Certain local media sources criticize the EU and NATO for having "forgotten" the war in Georgia too soon and "forgiven" Russia which has not at all abandoned its geopolitical ambitions.
"It is highly regrettable that Western countries have been appeasing Russia again so soon after the conflict in the Caucasus, and that they are back to their former relations with Moscow. Russian troops have pulled out of Georgia, but Russia is still far from abandoning its stance, according to Sven Mikser, chairman of the parliamentary foreign affairs committee." (Eesti Paevaleht, October 23)
Estonian media voice concerns over a sharp fall in the number of "non-citizens" wishing to obtain Estonian passports. Local analysts expect Estonia to have even more reasons to be wary of a Russia that is capable of standing by ethnic Russians living abroad.
"Estonia's integration policy is in jeopardy, as people have realized now in light of the Georgian events that it could have grave consequences. According to reliable sources, at least 600 Estonian residents have been granted Russian citizenship this year. There could be more but the Russian Embassy does not publish these files. The number of Russian citizens permanently residing in Estonia began to grow rapidly from the estimated 100,000. Now, one can put two and two together and ask oneself where Estonia will end up if this is only an initial stage in a trend. The numbers of residents carrying Russian passports can double if more 'non-residents' apply for them.
"This is exactly what Russia did to Georgia - distributed Russian passports to everyone who wanted them in regions dominated by separatist sentiments, and then used the protection of its 'citizens' as a pretext for invasion." (Eesti Paevaleht, October 27)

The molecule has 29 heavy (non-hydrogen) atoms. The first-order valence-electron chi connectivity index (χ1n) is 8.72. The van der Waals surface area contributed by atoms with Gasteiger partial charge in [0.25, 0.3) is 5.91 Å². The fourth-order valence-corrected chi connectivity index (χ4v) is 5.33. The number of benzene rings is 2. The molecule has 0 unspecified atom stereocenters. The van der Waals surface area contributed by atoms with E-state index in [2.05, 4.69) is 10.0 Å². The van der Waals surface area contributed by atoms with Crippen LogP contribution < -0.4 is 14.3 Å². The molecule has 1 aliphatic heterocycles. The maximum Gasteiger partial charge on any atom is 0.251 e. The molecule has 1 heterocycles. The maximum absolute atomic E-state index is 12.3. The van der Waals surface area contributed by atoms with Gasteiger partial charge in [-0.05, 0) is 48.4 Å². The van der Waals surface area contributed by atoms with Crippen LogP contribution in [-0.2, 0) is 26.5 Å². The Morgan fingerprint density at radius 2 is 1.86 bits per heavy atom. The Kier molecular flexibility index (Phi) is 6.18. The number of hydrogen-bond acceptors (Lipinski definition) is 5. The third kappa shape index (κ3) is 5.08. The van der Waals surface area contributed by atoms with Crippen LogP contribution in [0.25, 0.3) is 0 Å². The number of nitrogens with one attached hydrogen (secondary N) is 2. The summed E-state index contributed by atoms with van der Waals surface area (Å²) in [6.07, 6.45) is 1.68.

Local journalists tell their readers about the Kremlin's consistent propaganda in the Baltic region.
"There are obvious and alarming changes in Russia's political strategy. Alongside a rapid centralization of state power in Russia, they are apparently back to hailing Stalinism and Russian imperial ambitions.
"The atrocities documented in the Latvian Occupation Museum's displays are referred to as 'hostile' and 'anti-Russian' propaganda, which has to be condemned and fought wherever encountered... Dr. Igor Panarin, department head at the Russian Foreign Ministry's Diplomatic Academy, said Russia needed to counter the 'information activity of Russia's geopolitical adversaries' by restoring a Soviet-style foreign-policy propaganda system and attracting resources of private businesses along with government resources." (Diena, October 23)
Certain media sources forecast another "sovereignties parade" in Russia. Analysts warn that negative global economic trends may lead some Russian regions to want to become independent from the "aggressor."